selected publications

• Extended healing validation of an artificial tendon to connect the quadriceps muscle to the Tibia: 180-day study.
• An artificial tendon to connect the quadriceps muscle to the tibia.
• A soft-tissue coupling for wound closure.
• An artificial tendon with durable muscle interface.
• Fiber technology for reliable repair of skeletal muscle.

J Orthop Res. 2011 Dec 16. doi: 10.1002/jor.22043. [Epub ahead of print]
Extended healing validation of an artificial tendon to connect the quadriceps muscle to the Tibia: 180-day study.

Melvin AJ, Litsky AS, Mayerson JL, Stringer K, Juncosa-Melvin N.
SourceSurgical Energetics LLC, Covington, Kentucky, USA.
AbstractWhenever a tendon or its bone insertion is disrupted or removed, existing surgical techniques provide a temporary connection or scaffolding to promote healing, but the interface of living to non-living materials soon breaks down under the stress of these applications, if it must bear the load more than acutely. Patients are thus disabled whose prostheses, defect size, or mere anatomy limit the availability or outcomes of such treatments. Our group developed the OrthoCoupler™ device to join skeletal muscle to prosthetic or natural structures without this interface breakdown. In this study, the goat knee extensor mechanism (quadriceps tendon, patella, and patellar tendon) was removed from the right hind limb in 16 goats. The device connected the quadriceps muscle to a stainless steel bone plate on the tibia. Mechanical testing and histology specimens were collected from each operated leg and contralateral unoperated control legs at 180 days. Maximum forces in the operated leg (vs. unoperated) were 1,400 ± 93 N (vs. 1,179 ± 61 N), linear stiffnesses were 33 ± 3 N/mm (vs. 37 ± 4 N/mm), and elongations at failure were 92.1 ± 5.3 mm (vs. 68.4 ± 3.8 mm; mean ± SEM). Higher maximum forces (p = 0.02) and elongations at failure (p = 0.008) of legs with the device versus unoperated controls were significant; linear stiffnesses were not (p = 0.3). We believe this technology will yield improved procedures for clinical challenges in orthopedic oncology, revision arthroplasty, tendon transfer, and tendon injury reconstruction.
©2011 Orthopaedic Research Society.
PMID: 22179930
[PubMed – as supplied by publisher]


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J Orthop Res. 2011 Nov;29(11):1775-82. doi: 10.1002/jor.21419. Epub 2011 Apr 25.
An artificial tendon to connect the quadriceps muscle to the tibia.

Melvin A, Litsky A, Mayerson J, Stringer K, Melvin D, Juncosa-Melvin N.
SourceSurgical Energetics LLC, Covington, Kentucky, USA.
AbstractNo permanent, reliable artificial tendon exists clinically. Our group developed the OrthoCoupler™ device as a versatile connector, fixed at one end to a muscle, and adaptable at the other end to inert implants such as prosthetic bones or to bone anchors. The objective of this study was to evaluate four configurations of the device to replace the extensor mechanism of the knee in goats. Within muscle, the four groups had: (A) needle-drawn uncoated bundles, (B) needle-drawn coated bundles, (C) barbed uncoated bundles, and (D) barbed coated bundles. The quadriceps tendon, patella, and patellar tendon were removed from the right hind limb in 24 goats. The four groups (n = 6 for each) were randomly assigned to connect the quadriceps muscle to the tibia (with a bone plate). Specimens were collected from each operated leg and contralateral unoperated controls both for mechanical testing and histology at 90 days post-surgery. In strength testing, maximum forces in the operated leg (vs. unoperated control) were 1,288 ± 123 N (vs. 1,387 ± 118 N) for group A, 1,323 ± 144 N (vs. 1,396 ± 779 N) for group B, 930 ± 125 N (vs. 1,337 ± 126 N) for group C, and 968 ± 109 N (vs. 1,528 ± 146 N) for group D (mean ± SEM). The strengths of the OrthoCoupler™ legs in the needled device groups were equivalent to unoperated controls (p = 0.6), while both barbed device groups had maximum forces significantly lower than their controls (p = 0.001). We believe this technology will yield improved procedures for clinical challenges in orthopaedic oncology, revision arthroplasty, tendon transfer, and tendon injury reconstruction.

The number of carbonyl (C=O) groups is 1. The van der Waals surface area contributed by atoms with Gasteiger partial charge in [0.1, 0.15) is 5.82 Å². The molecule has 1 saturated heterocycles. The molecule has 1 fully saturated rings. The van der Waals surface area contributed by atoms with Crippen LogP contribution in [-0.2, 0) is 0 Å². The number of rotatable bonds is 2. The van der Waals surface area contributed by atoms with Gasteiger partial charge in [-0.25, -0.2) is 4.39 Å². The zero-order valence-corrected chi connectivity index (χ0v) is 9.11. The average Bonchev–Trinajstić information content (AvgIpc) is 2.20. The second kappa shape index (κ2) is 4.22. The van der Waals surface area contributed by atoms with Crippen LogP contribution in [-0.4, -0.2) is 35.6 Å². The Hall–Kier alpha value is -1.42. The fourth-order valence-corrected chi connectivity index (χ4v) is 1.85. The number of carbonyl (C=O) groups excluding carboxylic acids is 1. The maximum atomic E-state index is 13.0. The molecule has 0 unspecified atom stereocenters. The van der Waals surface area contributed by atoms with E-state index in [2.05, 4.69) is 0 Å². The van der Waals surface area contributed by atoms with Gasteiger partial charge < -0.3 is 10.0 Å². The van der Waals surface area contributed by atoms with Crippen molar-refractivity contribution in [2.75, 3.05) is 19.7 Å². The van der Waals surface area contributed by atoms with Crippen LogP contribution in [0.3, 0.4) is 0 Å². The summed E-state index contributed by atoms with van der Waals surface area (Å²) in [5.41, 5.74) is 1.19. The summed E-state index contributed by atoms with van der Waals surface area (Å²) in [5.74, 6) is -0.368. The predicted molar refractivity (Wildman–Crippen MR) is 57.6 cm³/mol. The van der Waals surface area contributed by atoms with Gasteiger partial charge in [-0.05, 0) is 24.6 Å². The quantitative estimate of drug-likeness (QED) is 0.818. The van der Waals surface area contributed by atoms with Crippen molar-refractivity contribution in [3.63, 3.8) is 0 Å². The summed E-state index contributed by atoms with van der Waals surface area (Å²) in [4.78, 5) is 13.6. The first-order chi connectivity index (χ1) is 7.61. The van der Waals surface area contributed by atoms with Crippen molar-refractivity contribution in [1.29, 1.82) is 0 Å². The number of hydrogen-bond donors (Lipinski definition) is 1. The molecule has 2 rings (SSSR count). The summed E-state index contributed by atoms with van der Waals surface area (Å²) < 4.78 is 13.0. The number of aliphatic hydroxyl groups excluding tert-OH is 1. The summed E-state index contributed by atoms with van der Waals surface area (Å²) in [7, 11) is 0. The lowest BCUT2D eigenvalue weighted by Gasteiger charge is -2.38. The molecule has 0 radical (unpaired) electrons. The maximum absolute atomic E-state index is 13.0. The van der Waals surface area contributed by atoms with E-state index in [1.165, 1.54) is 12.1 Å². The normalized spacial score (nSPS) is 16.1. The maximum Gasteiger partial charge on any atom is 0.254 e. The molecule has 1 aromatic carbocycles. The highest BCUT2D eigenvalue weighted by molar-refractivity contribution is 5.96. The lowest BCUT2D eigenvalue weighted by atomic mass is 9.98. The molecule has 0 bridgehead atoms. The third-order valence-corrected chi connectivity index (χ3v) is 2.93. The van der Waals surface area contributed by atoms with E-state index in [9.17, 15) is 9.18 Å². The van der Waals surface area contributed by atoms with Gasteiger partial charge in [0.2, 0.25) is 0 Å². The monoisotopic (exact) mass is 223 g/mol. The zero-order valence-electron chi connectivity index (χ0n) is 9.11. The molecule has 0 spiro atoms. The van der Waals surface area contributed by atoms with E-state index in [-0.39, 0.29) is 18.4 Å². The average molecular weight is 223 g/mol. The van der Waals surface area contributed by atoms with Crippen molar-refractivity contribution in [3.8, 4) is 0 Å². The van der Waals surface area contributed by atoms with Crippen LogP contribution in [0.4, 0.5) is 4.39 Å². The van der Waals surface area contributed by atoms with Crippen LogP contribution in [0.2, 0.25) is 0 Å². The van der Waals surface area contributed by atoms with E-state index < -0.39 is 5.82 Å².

©2011 Orthopaedic Research Society.PMCID: PMC3145039 [Available on 2012/11/1]PMID: 21520259
[PubMed – indexed for MEDLINE]


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J Biomed Mater Res B Appl Biomater. 2011 Apr;97(1):184-9. doi: 10.1002/jbm.b.31802. Epub 2011 Feb 16.
A soft-tissue coupling for wound closure.

Melvin AJ, Melvin DB, Kitzmiller WJ, Fath KR, Biddinger PW, Juncosa-Melvin N.
SourceSurgical Energetics LLC, Covington, Kentucky, USA.